UNFPA’s overall strategy in population and development is guided by the Programme of Action of the International Conference on Population and Development (1994). Further key actions endorsed by the General Assembly at the time of the ICPD+5 review (1999) also guide UNFPA’s strategy of assistance. Both the ICPD and ICPD+5 lay special emphasis on the needs of the LDCs, since, as just described, population and reproductive goals are farther from being achieved in these countries and their national capacities to make up so much ground are severely limited. The average population growth of LDCs is currently around 2.4 per cent per annum, while it is only 1.4 per cent in the rest of the developing world.
Collectively, the development of LDCs has been greatly hampered by gender inequality and low levels of women’s empowerment. It is estimated that well over half of all pregnancies – as well as children born – in the developing world are unplanned. The total fertility rate among LDCs is around 4.9 children per woman of reproductive age, compared with 2.6 in other developing countries. Maternal mortality is extremely high in most LDCs – up to 100 times higher than the average in industrial countries. Women in LDCs, to a large degree, lack access to exercise their reproductive rights and, because of lack of information and services, experience unplanned pregnancies and reproduction. At the same time, they are prevented from contributing productively to the socio-economic development of their countries. Adolescent girls in LDCs – around 75 million at present – are also in danger of being trapped in this reproductive cycle, if low education and low empowerment continue to condition their passage from adolescence to adulthood.
In dealing with population and reproductive health issues and in strongly advocating for gender equality, UNFPA has historically placed great emphasis on the LDCs. As a group, they are members of the highest priority group in UNFPA’s resource allocation system. UNFPA also realizes that to improve in-country absorptive capacity in LDCs, a strong field presence is required to speed up capacity building and transfer of technical know-how. In order to facilitate the achievement of these objectives in LDCs, UNFPA gives priority attention to posting representatives to country offices located in the Least Developed Countries. LDCs collectively comprise only about 13% of the total population of developing countries, however they absorb more than 37% of UNFPA’s country-level resources. The involvement of the UNFPA Country Offices in formulating Poverty Reduction Strategy Papers is important and has been a priority, especially in the LDCs.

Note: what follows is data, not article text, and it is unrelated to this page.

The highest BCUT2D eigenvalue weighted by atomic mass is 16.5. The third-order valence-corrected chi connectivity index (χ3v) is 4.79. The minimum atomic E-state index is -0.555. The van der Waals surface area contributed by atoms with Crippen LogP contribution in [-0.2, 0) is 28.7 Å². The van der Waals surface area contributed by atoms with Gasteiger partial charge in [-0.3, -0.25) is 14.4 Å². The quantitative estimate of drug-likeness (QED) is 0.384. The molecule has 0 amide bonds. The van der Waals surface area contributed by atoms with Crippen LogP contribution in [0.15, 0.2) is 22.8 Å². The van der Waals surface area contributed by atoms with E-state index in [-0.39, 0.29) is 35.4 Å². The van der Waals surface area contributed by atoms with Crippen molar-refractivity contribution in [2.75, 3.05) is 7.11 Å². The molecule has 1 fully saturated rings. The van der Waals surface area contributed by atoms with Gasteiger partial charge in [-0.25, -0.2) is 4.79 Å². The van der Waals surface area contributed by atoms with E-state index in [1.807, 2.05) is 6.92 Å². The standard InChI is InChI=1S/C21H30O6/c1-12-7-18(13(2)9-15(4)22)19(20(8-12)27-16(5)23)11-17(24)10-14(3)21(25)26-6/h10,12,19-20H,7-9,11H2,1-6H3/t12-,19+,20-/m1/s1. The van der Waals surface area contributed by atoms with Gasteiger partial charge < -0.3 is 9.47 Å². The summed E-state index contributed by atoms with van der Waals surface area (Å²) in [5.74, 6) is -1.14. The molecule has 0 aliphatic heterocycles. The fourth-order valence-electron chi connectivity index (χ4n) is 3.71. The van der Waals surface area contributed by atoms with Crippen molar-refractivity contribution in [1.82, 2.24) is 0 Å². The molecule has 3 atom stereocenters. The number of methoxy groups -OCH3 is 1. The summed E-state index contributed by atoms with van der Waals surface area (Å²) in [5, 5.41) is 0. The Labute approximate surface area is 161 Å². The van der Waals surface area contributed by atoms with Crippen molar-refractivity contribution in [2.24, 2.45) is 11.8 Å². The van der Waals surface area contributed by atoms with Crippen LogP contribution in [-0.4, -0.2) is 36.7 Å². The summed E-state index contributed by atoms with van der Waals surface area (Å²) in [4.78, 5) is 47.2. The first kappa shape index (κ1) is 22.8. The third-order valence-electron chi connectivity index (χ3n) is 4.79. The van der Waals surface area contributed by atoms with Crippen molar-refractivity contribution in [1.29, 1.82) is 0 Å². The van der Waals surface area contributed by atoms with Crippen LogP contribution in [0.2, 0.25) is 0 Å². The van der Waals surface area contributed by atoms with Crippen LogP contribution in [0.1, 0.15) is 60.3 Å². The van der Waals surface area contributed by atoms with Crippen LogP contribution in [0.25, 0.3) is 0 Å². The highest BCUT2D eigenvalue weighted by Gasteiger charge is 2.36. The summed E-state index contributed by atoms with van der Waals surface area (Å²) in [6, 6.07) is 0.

The United Nations Population Fund (UNFPA) viewed the Third United Nations Conference on the Least Developed Countries as an event of major importance for the United Nations system in its action towards fulfilling the development goals of the Millennium Summit and other UN inter-governmental conferences. Together with our other UN partners, UNFPA commits itself to achieving the goals and objectives of the Programme of Action of the third conference on LDCs and also has committed to incorporating, as appropriate, the conference objectives into UNFPA’s policies and programmes.
Promoting and supporting South-South cooperation has been central to UNFPA efforts to build national capacity of LDCs by enhancing the sharing of information and successful and innovative experiences among developing countries in reproductive health and population issues. Financial and technical assistance has been provided through inter-country and country programmes for: (a) strengthening of national/regional institutions with comparative advantage in improving the technical capacity of resource persons who can plan, organize and conduct international training programmes; (b) training of participants from LDCs; and (c) provision of technical assistance by experts from developing countries with demonstrated excellence in certain areas to assist LDCs in training of trainers and designing special programmes. In this regard, LDCs from Africa, Asia and Pacific and Arab states have benefited from the training and technical support programmes provided by the six South-South Centers in China, Indonesia, Mexico, Thailand, Tunisia and Turkey.
UNFPA has also conducted a set of regional training courses on reproductive health in emergency situations with the goal of establishing a cadre of trained reproductive health coordinators. This has allowed the sharing of experiences and establishment of regional networks of local health and humanitarian workers in LDCs, involved in reproductive health support.
Regional training/women empowerment
UNFPA (UN Population Fund ) supports LDCs’ development efforts in reproductive health and population fields. Inter-country and country programmes are assisted by financial and technical aids in areas such as a) training of participants from LDCs, b) provision of technical assistance by experts from developing countries, and c) improvement of national /regional institutions in enhancing technical capacities of resource. UNFPA launches regional training courses on reproductive health in emergency situations aiming at raising trained reproductive health coordinators. See for further information http://www.unfpa.org